Hi Giles, I'm back with the OLE DB instructions.
Yes indeed, you can do if/then constructs. It should be more full-featured in general.
OLE DB uses an underlying "provider" (database engine) to connect to your data file (in this case an Excel file). The two underlying database engines from Microsoft that support Excel files are the Jet Database Engine (the database engine used by MS Access in Office 95 through Office 2003) and the Microsoft Access Database Engine (replaces Jet in Office 2007 and 2010).
I think you would only use the Jet provider for compatibility with older systems. For one thing, it hasn't been updated and is designed for Excel 2003 and older files.
Here's a quick walkthrough in something like shorthand (for me) for adding a QueryTable linked to an Excel sheet, using the Microsoft Access Database Engine Provider. Tested in Excel 2010.
[Get External Data]
DATA CONNECTION WIZARD
DATA LINK PROPERTIES
Microsoft Office 12.0 Access Database Engine OLE DB Provider
Share Deny None
if success [OK]
DATA CONNECTION WIZARD
[uncheck "Connect to a specific table"]
if prompted to replace data connection file [YES]
irrelevant, hit [OK]
(QueryTable will be named "Table_ConnectionName")
::: can skip to [ok] and edit query after to avoid :::
::: abort if sql statement error :::
SELECT * FROM [Sheet Name$]
THE CONNECTION IN THIS WORKBOOK...PROCEED? warning
Right-click table, TABLE>External Data Properties>select options
Right-click table, TABLE>Edit Query>modify your SQL statement
The Office Access Database Engine 2010 (download) can be installed freely on older systems that don't have it.
DATA LINK PROPERTIES/Extended Properties specifies the version of the Excel file. Excel 8.0 is Excel 97-2003 format. Excel 12.0 is Excel 2007-2011.
At DATA LINK PROPERTIES/Provider you could select the Microsoft Jet 4.0 Provider on systems that don't have the Access Database Engine installed. Maximum version for the Extended Properties is Excel 8.0 (although it read an .xlsx file for me).
It's not any more involved than using ODBC outside of the fact that you can't use Microsoft Query to help you design your query.
I did find an Excel Add In for this task that I haven't tried yet, but looks interesting, called SQL Drill. Free/donation-ware. While I'm distracted from the particulars of your database task, I'll also mention another Add-In, for Excel and for Word, that I discovered in my research -- DBAddin -- which is free/open-source and adds all kinds of database functionality.
Back to your project:
Using OLE DB to connect to your Excel sheets, your flavor of SQL has changed. It is now, I believe, essentially the same flavor used by Microsoft Access and Microsoft SQL Server (so any documentation you read about that syntax should be pretty relevant).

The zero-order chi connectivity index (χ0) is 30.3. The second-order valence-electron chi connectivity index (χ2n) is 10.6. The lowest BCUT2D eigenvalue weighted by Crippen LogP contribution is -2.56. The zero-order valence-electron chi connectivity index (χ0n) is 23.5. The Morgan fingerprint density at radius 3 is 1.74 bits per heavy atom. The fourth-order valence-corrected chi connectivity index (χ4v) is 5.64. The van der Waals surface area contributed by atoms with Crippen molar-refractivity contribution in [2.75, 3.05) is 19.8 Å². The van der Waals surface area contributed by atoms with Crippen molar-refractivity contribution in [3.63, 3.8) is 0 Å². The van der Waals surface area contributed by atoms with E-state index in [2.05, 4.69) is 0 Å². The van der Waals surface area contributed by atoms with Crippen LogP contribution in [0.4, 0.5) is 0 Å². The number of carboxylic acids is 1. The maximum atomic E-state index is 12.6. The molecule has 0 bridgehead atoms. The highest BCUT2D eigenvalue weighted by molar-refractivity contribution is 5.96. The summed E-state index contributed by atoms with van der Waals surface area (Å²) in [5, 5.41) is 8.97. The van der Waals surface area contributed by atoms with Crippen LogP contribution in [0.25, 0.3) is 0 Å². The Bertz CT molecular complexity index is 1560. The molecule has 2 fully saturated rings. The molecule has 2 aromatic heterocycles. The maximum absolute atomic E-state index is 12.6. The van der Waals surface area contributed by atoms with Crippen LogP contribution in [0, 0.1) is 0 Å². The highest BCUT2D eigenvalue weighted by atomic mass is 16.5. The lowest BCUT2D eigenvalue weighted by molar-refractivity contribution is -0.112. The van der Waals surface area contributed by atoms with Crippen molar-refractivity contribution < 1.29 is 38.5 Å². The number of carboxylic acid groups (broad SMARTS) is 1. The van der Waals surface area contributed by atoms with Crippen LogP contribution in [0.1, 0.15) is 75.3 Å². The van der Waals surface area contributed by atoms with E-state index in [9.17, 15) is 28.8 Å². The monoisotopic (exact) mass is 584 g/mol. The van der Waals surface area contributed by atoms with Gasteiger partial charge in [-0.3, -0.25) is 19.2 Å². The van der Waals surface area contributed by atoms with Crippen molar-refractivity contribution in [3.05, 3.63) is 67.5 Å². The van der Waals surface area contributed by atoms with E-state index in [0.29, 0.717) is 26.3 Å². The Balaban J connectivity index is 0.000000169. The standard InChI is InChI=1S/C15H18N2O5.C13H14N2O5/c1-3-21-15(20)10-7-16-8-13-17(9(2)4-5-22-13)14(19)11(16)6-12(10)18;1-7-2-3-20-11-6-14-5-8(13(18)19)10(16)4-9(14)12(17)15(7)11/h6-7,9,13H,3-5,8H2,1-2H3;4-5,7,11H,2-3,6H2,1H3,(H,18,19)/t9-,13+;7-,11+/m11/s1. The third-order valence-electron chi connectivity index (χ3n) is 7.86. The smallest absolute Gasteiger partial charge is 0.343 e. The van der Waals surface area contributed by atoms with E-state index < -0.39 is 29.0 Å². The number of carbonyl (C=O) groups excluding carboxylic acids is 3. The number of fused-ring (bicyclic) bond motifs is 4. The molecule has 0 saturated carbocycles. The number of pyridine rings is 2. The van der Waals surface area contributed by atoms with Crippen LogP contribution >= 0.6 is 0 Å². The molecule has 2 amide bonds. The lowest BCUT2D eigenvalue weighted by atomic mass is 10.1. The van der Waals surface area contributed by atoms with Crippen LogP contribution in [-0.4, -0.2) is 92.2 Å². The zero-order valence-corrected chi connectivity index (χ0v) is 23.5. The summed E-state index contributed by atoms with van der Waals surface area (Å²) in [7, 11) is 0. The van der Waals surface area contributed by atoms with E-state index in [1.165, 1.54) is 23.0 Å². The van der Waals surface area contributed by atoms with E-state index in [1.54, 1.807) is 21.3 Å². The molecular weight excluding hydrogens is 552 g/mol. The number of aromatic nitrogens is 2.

1. No more backticks. (Optionally) Enclose "database object" names, such as your table/sheet name and field names in brackets instead, like so:
2. No special quoting for object names that have spaces.
[Bank A$] will do fine. In ODBC it was
~'Bank A$'~ (backticks for tildes).
3. Alias names can go in brackets just like the original table/field names. Never put them in quotes (like we did with ODBC).
4. You can use either single or double quotes to delimit literal strings of text, but the single quote is ANSI standard SQL. If you need to have the delimiter character as part of your string, use two of them (
'I''d love to.' becomes the text "I'd love to.")
5. Specify date and time literals using # as a delimiter. Dates should always be in m/d/y format, and times h:mm:ss. These are all acceptable:
#5/16/2008# #5/16/08# #9:06:00# #21:06:30# #5/16/2008 9:06:00#
6. Expanded SQL syntax and capabilities.
7. Supported functions include:
Many/most Visual Basic for Applications functions
Choose(index,value if 1[,value if 2[,...]])
IsNull(value) returns boolean http://bytes.com/topic/access/insights/716197-what-null
AVG(number) returns aggregate of all/grouped records
COUNT(field or * for records/rows) returns aggregate number of non-nulls
FIRST(value) returns value for first row
LAST(value) returns value for last row
MAX(number) returns aggregate of all/grouped records
MIN(number) returns aggregate of all/grouped records
SUM(number) returns aggregate of all/grouped records
Date() returns today's date
Time() returns current time
Now() returns current date and time
Mid(text string,start position,length)
Round(number,number of decimal places)
InStr(text string to search,text string to find) other syntaxes available too
InstrRev(text string to search,text string to find)
Sgn(number) returns 1=positive, 0=zero, -1=negative
8. Supported expression operators include:
expr IS [NOT] NULL in excel, null means an empty cell
expr AND expr both
expr OR expr either
NOT (expr) expr is false
expr XOR expr one and only one expr is true
expr EQV expr both exprs true or both false
expr IMP expr false if 1st expr true but not 2nd, else true
expr [NOT] IN (expr1[,expr2[,...]]) among expr1, expr2...
expression [NOT] IN (query) among query results
ANY SOME EXISTS these are three more subquery operators
expr [NOT] LIKE expr comparison - wildcards ok in 2nd expr
= <> < > >= <= comparison
/ * + - arithmetic
+ concatenate text strings
& convert to text (and null to '') and concatenate